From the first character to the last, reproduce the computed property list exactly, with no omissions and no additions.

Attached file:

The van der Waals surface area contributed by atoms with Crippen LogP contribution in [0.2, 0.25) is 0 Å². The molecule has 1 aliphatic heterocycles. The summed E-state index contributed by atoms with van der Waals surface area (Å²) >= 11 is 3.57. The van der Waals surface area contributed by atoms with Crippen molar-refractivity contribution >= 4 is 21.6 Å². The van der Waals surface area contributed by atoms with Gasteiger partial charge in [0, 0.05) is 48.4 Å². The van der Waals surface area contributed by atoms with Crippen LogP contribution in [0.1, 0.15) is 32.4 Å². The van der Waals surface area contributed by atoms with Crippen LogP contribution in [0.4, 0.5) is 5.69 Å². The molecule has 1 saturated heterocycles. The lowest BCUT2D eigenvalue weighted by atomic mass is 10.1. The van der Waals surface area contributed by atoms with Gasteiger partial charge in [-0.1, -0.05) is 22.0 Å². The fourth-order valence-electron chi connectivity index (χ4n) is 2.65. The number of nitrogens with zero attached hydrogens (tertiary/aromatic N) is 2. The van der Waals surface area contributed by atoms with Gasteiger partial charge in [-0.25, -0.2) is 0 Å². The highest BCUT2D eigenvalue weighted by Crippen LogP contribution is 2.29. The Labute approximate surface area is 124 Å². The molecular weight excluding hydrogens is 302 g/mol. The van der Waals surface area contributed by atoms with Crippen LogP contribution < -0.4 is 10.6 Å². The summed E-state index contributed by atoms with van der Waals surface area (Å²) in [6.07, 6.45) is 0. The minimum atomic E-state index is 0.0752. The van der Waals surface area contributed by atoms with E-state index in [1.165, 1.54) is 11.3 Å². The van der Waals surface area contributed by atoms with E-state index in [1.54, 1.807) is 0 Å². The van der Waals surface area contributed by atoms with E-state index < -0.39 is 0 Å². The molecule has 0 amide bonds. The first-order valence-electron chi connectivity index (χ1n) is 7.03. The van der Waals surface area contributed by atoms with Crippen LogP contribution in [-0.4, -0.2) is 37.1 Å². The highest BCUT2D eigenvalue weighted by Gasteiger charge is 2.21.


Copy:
The van der Waals surface area contributed by atoms with Crippen LogP contribution in [0.2, 0.25) is 0 Å². The molecule has 1 aliphatic heterocycles. The summed E-state index contributed by atoms with van der Waals surface area (Å²) >= 11 is 3.57. The van der Waals surface area contributed by atoms with Crippen molar-refractivity contribution >= 4 is 21.6 Å². The van der Waals surface area contributed by atoms with Gasteiger partial charge in [0, 0.05) is 48.4 Å². The van der Waals surface area contributed by atoms with Crippen LogP contribution in [0.1, 0.15) is 32.4 Å². The van der Waals surface area contributed by atoms with Crippen LogP contribution in [0.4, 0.5) is 5.69 Å². The molecule has 1 saturated heterocycles. The lowest BCUT2D eigenvalue weighted by atomic mass is 10.1. The van der Waals surface area contributed by atoms with Gasteiger partial charge in [-0.1, -0.05) is 22.0 Å². The fourth-order valence-electron chi connectivity index (χ4n) is 2.65. The number of nitrogens with zero attached hydrogens (tertiary/aromatic N) is 2. The van der Waals surface area contributed by atoms with Gasteiger partial charge in [-0.25, -0.2) is 0 Å². The highest BCUT2D eigenvalue weighted by Crippen LogP contribution is 2.29. The Labute approximate surface area is 124 Å². The molecular weight excluding hydrogens is 302 g/mol. The van der Waals surface area contributed by atoms with Crippen LogP contribution < -0.4 is 10.6 Å². The summed E-state index contributed by atoms with van der Waals surface area (Å²) in [6.07, 6.45) is 0. The minimum atomic E-state index is 0.0752. The van der Waals surface area contributed by atoms with E-state index in [1.165, 1.54) is 11.3 Å². The van der Waals surface area contributed by atoms with E-state index in [1.54, 1.807) is 0 Å². The van der Waals surface area contributed by atoms with E-state index < -0.39 is 0 Å². The molecule has 0 amide bonds. The first-order valence-electron chi connectivity index (χ1n) is 7.03. The van der Waals surface area contributed by atoms with Crippen LogP contribution in [-0.4, -0.2) is 37.1 Å². The highest BCUT2D eigenvalue weighted by Gasteiger charge is 2.21.